You’ve been driving your truck for a while. Perhaps it isn’t as fun as you had hoped, or it doesn’t move the loads you need it to move. Should you trade it for the new Ford F150 Hybrid? Let’s take a look at what it can and can’t do.
At first glance, the idea of a hybrid truck would seem to imply that it wouldn’t have the towing capability of many trucks with regular gas engines. However, the PowerBoost engine actually pulls 12,700 pounds when properly equipped. This is on the top end for most trucks, even the F150 lineup.
A Toyota Tundra tops out at around 10,000 pounds. A Chevrolet Silverado Double Cab with a 6.2-liter engine can pull 13,100 pounds. So, the F150 Hybrid is above average in this category, but it can be beat. The question is: can your truck beat it?
The payload rating is 2,000 pounds. That compares somewhat favorably to the 2,300-pound maximum on the strongest Chevy Silverado 1500s. You can do even better with the Ford Ecoboost V6, capable of 2,400 or 3,600 pounds, depending on the exact configuration.
With a hybrid motor and Ecoboost turbo technology, you’d expect this truck to do better than yours. Here are the stats. It earns 25 miles per gallon, if rear-wheel drivetrain. That’s 26 mpg on the highway and 24 mpg in the city.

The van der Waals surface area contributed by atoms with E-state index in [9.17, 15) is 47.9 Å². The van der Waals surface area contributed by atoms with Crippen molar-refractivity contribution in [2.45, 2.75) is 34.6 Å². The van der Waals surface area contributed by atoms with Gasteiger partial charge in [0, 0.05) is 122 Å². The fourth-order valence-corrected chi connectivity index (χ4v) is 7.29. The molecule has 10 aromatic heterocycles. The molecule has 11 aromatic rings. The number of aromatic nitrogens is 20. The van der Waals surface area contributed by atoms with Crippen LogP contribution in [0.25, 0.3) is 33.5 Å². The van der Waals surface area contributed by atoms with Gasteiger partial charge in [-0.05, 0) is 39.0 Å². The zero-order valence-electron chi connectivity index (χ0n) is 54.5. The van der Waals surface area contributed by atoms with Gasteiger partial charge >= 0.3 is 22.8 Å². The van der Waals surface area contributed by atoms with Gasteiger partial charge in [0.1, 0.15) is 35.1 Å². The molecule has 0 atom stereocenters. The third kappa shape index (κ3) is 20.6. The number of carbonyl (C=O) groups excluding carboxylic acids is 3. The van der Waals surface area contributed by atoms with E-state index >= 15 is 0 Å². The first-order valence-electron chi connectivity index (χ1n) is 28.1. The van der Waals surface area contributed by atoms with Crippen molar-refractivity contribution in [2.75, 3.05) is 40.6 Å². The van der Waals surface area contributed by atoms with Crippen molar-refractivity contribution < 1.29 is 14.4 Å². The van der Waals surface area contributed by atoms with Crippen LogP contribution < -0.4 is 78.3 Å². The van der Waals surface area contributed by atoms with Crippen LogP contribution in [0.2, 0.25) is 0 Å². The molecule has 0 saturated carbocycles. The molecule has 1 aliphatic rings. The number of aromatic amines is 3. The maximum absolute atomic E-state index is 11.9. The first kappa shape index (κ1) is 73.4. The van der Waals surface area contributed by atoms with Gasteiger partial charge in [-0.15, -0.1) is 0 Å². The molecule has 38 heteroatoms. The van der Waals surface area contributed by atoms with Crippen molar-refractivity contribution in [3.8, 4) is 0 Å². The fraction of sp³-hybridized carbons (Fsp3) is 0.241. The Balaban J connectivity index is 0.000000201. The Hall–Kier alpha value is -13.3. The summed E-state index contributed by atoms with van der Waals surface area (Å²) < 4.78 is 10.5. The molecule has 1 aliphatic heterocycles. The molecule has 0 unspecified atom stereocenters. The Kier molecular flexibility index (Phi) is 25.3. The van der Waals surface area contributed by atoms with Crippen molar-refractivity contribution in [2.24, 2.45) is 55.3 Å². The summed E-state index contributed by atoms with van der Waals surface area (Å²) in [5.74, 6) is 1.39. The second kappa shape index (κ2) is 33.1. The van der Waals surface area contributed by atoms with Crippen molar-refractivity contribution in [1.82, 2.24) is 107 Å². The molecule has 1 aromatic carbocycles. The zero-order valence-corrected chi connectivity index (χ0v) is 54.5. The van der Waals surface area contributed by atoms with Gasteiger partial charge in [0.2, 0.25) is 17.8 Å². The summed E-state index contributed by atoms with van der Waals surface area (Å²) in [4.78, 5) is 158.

That drops to 24 miles per gallon city and highway for the 4×4 drivetrain. Still, that’s better than most trucks on the market, especially 4x4s. Many full-size light duty trucks are earning city gas mileage in the teens.
The Fuel Economy calculator shows the average F150 Hybrid driver spending $750 more than the average car. However, it shows the Toyota Tundra owner spending $7,000 more during that same five-year period. The Tundra earns only 13 mpg city and 17 mpg highway for a combined effort of only 15 miles per gallon.
For many people, the real measure of a truck is how well it performs. The Ford F150 Hybrid has managed a best-in-class output of 430 horsepower and 570 pound-feet of torque. When you measure that kind of power against the typical light duty truck, you are getting as much as 150 more horses and as much as 100 extra pound-feet. That wouldn’t be so surprising, if it weren’t for the fuel economy. It’s this combination of great fuel economy and remarkable strength that seems like reason enough to check your trade in value, if there ever was one.
If your decision to trade is all about extras, here’s one for you. The Pro Power Onboard system is Ford’s offering to contractors and the like. It allows the driver to tap into 2.4 kilowatts for power tools. An upgrade to 7.2 kilowatts is available.
Then there are the Ford-exclusive technologies. The blind spot monitor can watch the trailer you are towing. A backup assist allows you to turn the trailer wheels with a knob while the truck continues to go straight back. The rearview camera system helps you line up the truck with the trailer for a safer hook-up.
All told, the 2021 Ford F150 Hybrid is definitely capable of competing with just about any light duty pickup you currently own. Only you can decide whether it’s worth trading in your old truck for this shiny new one.